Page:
What if you could give your dog a drug that would extend his life and give you a little more time to enjoy him? Would you do it?
According to the Daily Mail, a team of scientists led by Dr. Bill Andrews, head of Sierra Sciences, has created a drug to protect telomeres, sections of DNA responsible for affecting the aging process, which in turn could increase the lifespan of your best friend.
Andrews and his team did not start out looking for a way for dogs to live longer – in fact, they were looking for a way to cure aging and help humans live longer.
How do dogs play into all of this? Simple – they’re the test subjects.
“The substances we have found can achieve this [longer life] but we have to be cautious, and there is no chance of getting medical approval for human use for some years. For pets, however, the rules are much less stringent – and the market is potentially huge,” Andrews told the Daily Mail.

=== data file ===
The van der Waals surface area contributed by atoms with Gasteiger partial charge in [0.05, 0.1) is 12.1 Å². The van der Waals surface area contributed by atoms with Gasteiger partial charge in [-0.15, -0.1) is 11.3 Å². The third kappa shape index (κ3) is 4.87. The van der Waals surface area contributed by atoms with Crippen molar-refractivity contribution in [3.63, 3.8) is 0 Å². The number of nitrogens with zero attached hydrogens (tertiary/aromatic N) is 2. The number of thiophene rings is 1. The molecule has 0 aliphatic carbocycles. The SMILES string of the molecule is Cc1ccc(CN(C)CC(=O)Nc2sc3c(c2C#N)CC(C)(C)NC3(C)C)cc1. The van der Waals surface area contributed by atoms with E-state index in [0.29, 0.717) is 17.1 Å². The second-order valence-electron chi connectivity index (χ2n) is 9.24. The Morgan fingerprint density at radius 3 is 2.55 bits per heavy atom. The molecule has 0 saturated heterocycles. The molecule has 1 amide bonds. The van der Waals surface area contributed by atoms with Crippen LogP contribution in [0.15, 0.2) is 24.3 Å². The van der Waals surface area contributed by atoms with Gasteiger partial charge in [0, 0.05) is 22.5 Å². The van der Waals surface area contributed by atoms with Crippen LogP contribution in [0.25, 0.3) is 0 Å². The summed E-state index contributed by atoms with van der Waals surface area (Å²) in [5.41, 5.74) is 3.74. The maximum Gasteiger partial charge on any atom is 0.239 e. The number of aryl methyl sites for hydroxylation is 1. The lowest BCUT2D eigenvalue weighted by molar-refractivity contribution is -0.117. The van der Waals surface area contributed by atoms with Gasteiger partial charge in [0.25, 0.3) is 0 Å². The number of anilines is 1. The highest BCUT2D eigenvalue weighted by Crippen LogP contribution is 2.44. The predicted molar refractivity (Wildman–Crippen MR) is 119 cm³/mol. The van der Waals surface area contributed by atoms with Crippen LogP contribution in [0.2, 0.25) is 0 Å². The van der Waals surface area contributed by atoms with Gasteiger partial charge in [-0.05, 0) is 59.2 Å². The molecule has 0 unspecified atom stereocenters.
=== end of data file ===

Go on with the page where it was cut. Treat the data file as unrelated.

Andrews made a name for himself by discovering telomerase, an enzyme that could potentially reverse the aging process. This led him to found a company dedicated to finding a way to induce cells to produce telomerase and keep it from decaying, or aging.
He said, “Inducing cells to produce telomerase would be a great medical advance.”
Indeed it would. However, some dogs can live to be quite old without the help of drugs to slow the aging process. Meet Pusuke, a 26-year-old, mixed-breed dog from Japan. Born in 1985, Pusuke has been declared by the Guinness World Records to be the oldest living dog. And how has he lived such a long life? Vitamins and love from his dog mom, Yumiko Shinohara.